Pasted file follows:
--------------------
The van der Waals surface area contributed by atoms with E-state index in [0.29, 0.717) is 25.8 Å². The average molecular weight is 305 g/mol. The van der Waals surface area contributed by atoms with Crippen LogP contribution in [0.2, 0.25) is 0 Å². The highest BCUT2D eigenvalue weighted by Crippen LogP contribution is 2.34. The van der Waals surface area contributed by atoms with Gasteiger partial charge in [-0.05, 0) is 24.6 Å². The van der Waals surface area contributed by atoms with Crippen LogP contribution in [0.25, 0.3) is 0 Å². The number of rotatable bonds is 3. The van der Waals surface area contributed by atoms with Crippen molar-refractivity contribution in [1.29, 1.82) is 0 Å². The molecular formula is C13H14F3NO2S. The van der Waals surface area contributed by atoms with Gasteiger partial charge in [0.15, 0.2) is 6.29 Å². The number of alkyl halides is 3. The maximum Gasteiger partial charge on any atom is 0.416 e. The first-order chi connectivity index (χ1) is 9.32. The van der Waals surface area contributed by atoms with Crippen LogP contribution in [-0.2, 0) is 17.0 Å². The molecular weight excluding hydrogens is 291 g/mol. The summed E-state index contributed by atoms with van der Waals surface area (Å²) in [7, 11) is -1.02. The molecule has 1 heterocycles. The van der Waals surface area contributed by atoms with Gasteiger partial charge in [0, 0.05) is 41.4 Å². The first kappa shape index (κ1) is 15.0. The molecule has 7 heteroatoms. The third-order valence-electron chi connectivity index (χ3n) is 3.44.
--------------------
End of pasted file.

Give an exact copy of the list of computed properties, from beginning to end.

The van der Waals surface area contributed by atoms with E-state index in [0.29, 0.717) is 25.8 Å². The average molecular weight is 305 g/mol. The van der Waals surface area contributed by atoms with Crippen LogP contribution in [0.2, 0.25) is 0 Å². The highest BCUT2D eigenvalue weighted by Crippen LogP contribution is 2.34. The van der Waals surface area contributed by atoms with Gasteiger partial charge in [-0.05, 0) is 24.6 Å². The van der Waals surface area contributed by atoms with Crippen LogP contribution in [0.25, 0.3) is 0 Å². The number of rotatable bonds is 3. The van der Waals surface area contributed by atoms with Crippen molar-refractivity contribution in [1.29, 1.82) is 0 Å². The molecular formula is C13H14F3NO2S. The van der Waals surface area contributed by atoms with Gasteiger partial charge in [0.15, 0.2) is 6.29 Å². The number of alkyl halides is 3. The maximum Gasteiger partial charge on any atom is 0.416 e. The first-order chi connectivity index (χ1) is 9.32. The van der Waals surface area contributed by atoms with Crippen LogP contribution in [-0.2, 0) is 17.0 Å². The molecular weight excluding hydrogens is 291 g/mol. The summed E-state index contributed by atoms with van der Waals surface area (Å²) in [7, 11) is -1.02. The molecule has 1 heterocycles. The van der Waals surface area contributed by atoms with Gasteiger partial charge in [0, 0.05) is 41.4 Å². The first kappa shape index (κ1) is 15.0. The molecule has 7 heteroatoms. The third-order valence-electron chi connectivity index (χ3n) is 3.44.